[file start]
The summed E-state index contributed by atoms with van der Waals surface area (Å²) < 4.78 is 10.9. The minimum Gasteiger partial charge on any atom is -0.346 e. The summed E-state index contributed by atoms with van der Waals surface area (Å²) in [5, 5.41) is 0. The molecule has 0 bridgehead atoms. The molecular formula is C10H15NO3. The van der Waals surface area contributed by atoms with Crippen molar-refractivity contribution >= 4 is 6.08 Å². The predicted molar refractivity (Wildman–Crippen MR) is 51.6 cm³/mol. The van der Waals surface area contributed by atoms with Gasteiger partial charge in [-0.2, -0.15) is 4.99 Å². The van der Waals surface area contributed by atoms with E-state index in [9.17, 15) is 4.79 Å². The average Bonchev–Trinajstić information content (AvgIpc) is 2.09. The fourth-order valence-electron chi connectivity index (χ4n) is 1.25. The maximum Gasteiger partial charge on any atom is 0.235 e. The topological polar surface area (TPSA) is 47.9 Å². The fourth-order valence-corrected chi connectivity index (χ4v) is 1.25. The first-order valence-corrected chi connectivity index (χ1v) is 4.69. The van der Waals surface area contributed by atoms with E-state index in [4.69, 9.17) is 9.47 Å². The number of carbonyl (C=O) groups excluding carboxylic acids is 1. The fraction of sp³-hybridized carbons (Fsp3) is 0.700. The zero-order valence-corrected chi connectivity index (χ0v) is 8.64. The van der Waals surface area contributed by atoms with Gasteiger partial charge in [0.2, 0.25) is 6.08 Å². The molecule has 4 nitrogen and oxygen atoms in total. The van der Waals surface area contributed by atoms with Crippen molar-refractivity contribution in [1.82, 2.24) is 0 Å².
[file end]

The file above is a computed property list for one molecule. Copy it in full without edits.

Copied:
The summed E-state index contributed by atoms with van der Waals surface area (Å²) < 4.78 is 10.9. The minimum Gasteiger partial charge on any atom is -0.346 e. The summed E-state index contributed by atoms with van der Waals surface area (Å²) in [5, 5.41) is 0. The molecule has 0 bridgehead atoms. The molecular formula is C10H15NO3. The van der Waals surface area contributed by atoms with Crippen molar-refractivity contribution >= 4 is 6.08 Å². The predicted molar refractivity (Wildman–Crippen MR) is 51.6 cm³/mol. The van der Waals surface area contributed by atoms with Gasteiger partial charge in [-0.2, -0.15) is 4.99 Å². The van der Waals surface area contributed by atoms with E-state index in [9.17, 15) is 4.79 Å². The average Bonchev–Trinajstić information content (AvgIpc) is 2.09. The fourth-order valence-electron chi connectivity index (χ4n) is 1.25. The maximum Gasteiger partial charge on any atom is 0.235 e. The topological polar surface area (TPSA) is 47.9 Å². The fourth-order valence-corrected chi connectivity index (χ4v) is 1.25. The first-order valence-corrected chi connectivity index (χ1v) is 4.69. The van der Waals surface area contributed by atoms with E-state index in [4.69, 9.17) is 9.47 Å². The number of carbonyl (C=O) groups excluding carboxylic acids is 1. The fraction of sp³-hybridized carbons (Fsp3) is 0.700. The zero-order valence-corrected chi connectivity index (χ0v) is 8.64. The van der Waals surface area contributed by atoms with Gasteiger partial charge in [0.2, 0.25) is 6.08 Å². The molecule has 4 nitrogen and oxygen atoms in total. The van der Waals surface area contributed by atoms with Crippen molar-refractivity contribution in [1.82, 2.24) is 0 Å².